Many people with epilepsy avoid exercise because they are afraid they will have a seizure during the exercise activity. Then again, it is extremely rare for a person to have a seizure while exercising. Bet you didn’t know that! Rather than triggering seizures, physical activity can actually reduce the risk. Research has found that most people with epilepsy experience improved during and after exercise. The reasons for this are unknown, but theories include:
· The heavy breathing associated with exercise stops the build-up of carbon dioxide in the blood.
· Stress is a known seizure trigger, and regular exercise is a highly recommended way to manage stress.
· The release of ‘feel good’ brain chemicals (neurotransmitters) during exercise may calm the brain.
· The degree of concentration needed during sport may focus the brain so that seizures are less likely.
· The benefits of regular exercise, such as improved fitness, health and happiness, may contribute to having fewer seizures.
Exercise safety suggestions
· Before starting any new exercise program, consult with your doctor or specialist. A trainer is always helpful to have to help you create a program that’s right for your body. A trainer will also make sure you are doing the exercises correctly, so you receive the maximum benefits and so you don’t hurt yourself by doing the exercises incorrectly.
· Avoid known seizure triggers.
· Always take your medication as prescribed.
· Keep an adequate supply of medication on you at all times.
· Make sure your sporting companions are aware of your condition, and know what to do if you have a seizure.
· Wear protective gear appropriate to your sport, such as helmet or knee pads.
· Let family/friends know your walking/jogging/exercise route before you leave and how long you will be out
Water safety is particularly crucial, because a person who experiences a seizure while alone in water will almost certainly drown. Suggestions include:
· Be alert to hidden dangers. Did you know, you are more likely to
drown in the bath than in the sea?
· Swim with companions who know you have epilepsy, and who are physically strong enough and know what to do if you have a seizure.
· Swim in supervised areas, such as in a public pool with an attendant, trainer, or at the beach between the flags where lifeguards are on patrol.
· Tell the pool attendant, trainer or lifeguard that you have epilepsy. You may need to brief them on how best to help you, if they don’t already know.
Exercise-related epilepsy triggers
It is important to exercise wisely. You could trigger a seizure minutes or hours after exercise if you strain your body. Make sure you are not suffering from these factors before exercising:
· Extreme fatigue
· Lack of sleep
· Electrolyte loss (due to severe dehydration)
· Hyperthermia (elevated body temperature)
· Hypoglycemia (low blood sugar levels).
Medical Studies show…
· In a study that was performed it showed that those who exercise at least three times a week for a minimum of twenty minutes reported fewer problems with seizures, depression and stress.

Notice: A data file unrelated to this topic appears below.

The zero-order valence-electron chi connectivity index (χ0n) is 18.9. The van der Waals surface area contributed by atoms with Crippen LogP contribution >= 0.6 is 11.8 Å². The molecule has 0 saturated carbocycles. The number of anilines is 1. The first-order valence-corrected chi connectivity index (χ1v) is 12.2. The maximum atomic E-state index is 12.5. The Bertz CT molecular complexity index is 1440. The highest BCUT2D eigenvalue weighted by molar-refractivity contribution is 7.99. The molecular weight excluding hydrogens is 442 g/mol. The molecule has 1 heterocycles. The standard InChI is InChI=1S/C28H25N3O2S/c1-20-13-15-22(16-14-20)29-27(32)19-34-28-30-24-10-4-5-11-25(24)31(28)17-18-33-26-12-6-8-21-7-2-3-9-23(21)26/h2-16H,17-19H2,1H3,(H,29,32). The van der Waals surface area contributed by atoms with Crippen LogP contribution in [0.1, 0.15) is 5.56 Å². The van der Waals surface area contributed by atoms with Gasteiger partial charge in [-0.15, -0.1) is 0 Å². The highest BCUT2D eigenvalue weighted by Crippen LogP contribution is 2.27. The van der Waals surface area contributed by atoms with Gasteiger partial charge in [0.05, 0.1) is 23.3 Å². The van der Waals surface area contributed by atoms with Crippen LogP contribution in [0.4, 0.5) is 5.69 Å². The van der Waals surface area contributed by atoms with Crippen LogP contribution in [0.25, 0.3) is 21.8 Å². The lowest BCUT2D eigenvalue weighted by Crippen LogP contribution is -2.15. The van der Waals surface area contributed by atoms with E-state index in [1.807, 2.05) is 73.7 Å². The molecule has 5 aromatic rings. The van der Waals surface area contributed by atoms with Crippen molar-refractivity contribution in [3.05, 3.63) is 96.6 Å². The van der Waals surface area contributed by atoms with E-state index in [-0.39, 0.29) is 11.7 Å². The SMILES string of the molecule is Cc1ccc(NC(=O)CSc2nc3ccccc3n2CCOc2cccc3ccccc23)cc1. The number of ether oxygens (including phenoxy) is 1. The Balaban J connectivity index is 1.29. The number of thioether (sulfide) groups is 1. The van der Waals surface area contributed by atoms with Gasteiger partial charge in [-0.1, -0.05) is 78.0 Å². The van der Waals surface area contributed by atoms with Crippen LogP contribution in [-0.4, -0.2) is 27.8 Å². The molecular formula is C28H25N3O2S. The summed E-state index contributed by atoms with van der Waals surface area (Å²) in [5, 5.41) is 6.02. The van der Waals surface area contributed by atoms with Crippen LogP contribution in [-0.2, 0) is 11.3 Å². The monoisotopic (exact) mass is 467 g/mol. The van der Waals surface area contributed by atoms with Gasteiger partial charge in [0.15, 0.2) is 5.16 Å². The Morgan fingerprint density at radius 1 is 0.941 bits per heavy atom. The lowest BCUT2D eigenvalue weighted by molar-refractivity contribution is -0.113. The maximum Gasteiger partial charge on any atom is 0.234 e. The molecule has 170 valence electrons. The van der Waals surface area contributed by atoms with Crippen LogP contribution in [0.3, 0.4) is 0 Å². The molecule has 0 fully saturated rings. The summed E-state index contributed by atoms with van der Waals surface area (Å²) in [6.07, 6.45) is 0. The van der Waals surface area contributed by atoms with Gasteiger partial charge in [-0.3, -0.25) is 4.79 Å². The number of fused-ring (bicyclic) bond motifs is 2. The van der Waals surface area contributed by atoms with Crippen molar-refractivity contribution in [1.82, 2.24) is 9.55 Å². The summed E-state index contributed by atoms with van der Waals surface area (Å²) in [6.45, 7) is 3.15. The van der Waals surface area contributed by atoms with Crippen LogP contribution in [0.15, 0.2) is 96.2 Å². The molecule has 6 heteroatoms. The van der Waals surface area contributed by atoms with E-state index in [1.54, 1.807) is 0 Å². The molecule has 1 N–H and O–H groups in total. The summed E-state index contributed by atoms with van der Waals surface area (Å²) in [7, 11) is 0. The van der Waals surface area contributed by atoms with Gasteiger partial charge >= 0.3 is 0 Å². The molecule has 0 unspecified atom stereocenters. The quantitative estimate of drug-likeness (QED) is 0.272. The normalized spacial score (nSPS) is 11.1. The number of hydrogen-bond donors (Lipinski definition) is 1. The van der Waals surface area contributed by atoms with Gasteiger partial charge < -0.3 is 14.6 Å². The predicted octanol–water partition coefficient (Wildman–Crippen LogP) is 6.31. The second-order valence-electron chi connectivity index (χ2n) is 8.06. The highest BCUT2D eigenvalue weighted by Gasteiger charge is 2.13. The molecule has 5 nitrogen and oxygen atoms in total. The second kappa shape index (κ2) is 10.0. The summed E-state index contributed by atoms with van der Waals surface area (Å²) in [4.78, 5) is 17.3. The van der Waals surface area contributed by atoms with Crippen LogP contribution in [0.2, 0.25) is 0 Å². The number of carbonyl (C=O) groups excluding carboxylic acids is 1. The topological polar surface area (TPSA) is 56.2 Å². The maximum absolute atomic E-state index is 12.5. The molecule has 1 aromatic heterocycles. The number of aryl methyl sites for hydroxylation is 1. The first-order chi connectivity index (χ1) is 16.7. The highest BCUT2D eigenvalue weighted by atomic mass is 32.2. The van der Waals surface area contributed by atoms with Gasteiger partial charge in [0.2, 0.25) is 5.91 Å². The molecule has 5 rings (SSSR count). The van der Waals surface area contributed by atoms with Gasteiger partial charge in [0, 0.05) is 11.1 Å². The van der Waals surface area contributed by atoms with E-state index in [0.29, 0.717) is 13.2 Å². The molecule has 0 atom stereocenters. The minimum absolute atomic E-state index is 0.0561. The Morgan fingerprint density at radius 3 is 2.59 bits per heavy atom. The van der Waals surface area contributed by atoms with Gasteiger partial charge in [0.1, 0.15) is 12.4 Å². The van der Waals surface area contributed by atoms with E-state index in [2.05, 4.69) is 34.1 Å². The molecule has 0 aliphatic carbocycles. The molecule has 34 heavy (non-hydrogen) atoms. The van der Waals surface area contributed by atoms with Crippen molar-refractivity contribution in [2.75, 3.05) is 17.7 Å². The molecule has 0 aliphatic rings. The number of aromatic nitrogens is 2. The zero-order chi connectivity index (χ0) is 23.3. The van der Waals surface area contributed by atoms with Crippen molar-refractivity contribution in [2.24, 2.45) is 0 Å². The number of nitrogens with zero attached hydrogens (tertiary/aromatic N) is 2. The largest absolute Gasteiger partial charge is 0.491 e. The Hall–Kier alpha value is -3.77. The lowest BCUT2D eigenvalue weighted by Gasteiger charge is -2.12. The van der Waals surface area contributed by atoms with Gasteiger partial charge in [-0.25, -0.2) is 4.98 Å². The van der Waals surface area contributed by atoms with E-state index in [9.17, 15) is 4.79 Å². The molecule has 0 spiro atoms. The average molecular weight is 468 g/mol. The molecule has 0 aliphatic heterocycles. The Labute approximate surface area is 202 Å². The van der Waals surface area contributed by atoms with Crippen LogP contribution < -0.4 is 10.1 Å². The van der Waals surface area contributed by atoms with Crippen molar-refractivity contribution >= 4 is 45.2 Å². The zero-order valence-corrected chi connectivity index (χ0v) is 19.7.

· In this study, fifteen Norwegian women with drug-resistant epilepsy spent fifteen weeks taking exercise classes twice a week for an hour. They combined aerobic dancing with strength training and stretching. The median number of seizures decreased from 2.9 to 1.7 during the experimental exercise phase. The women also had fewer health complaints, such as muscle pains, sleep problems and fatigue.
Types of vitamins that maybe helpful for people with epilepsy:
· Vitamin A
· Vitamin D
· Vitamin K
· B complex of vitamins.
· Vitamin C
When I started using vitamins and detox body cleanses I noticed that my seizures slowing started to decrease. There’s no medical evidence linking the vitamins and detoxifying as the success to my improvement with seizures, but I believe that eating right, exercising, taking vitamins and detoxifying my body plays a major role my success to becoming seizure free.
Hero’s with epilepsy
Epilepsy does not stop you from being athletic and keeping your body in shape. Some of the greatest athletes had epilepsy.
· French cyclist Marion Clignet won a silver medal in the 1996 Olympics.
· Hal Lanier, a former shortstop with the San Francisco Giants;
· Greg Walker, a former first baseman with the Chicago White Sox
· Buddy Bell, who played seventeen seasons of professional baseball before retiring in 1988, all reportedly had epilepsy
· Basketball player Bobby Jones, who played for the Denver Nuggets and Philadelphia ‘76ers.
Let’s not forget sleep
A series of late nights or lack of sleep can greatly raise the risk of seizures. People with epilepsy should not feel they need an excessive amount of sleep. If you feel tired and sleepy all the time, chances are your medicine needs adjustment in some way, or you may be depressed. Perhaps your dose is too high, or you are taking it at the wrong time of day. Don’t make changes yourself, though. Tell your doctor about it.
Epilepsy does not stop you from living a healthy, happy, productive life. You can accomplish all your dreams. You just need to believe in yourself and most of all take care of yourself because how we take care of yourself affects you mentally, physically and emotionally.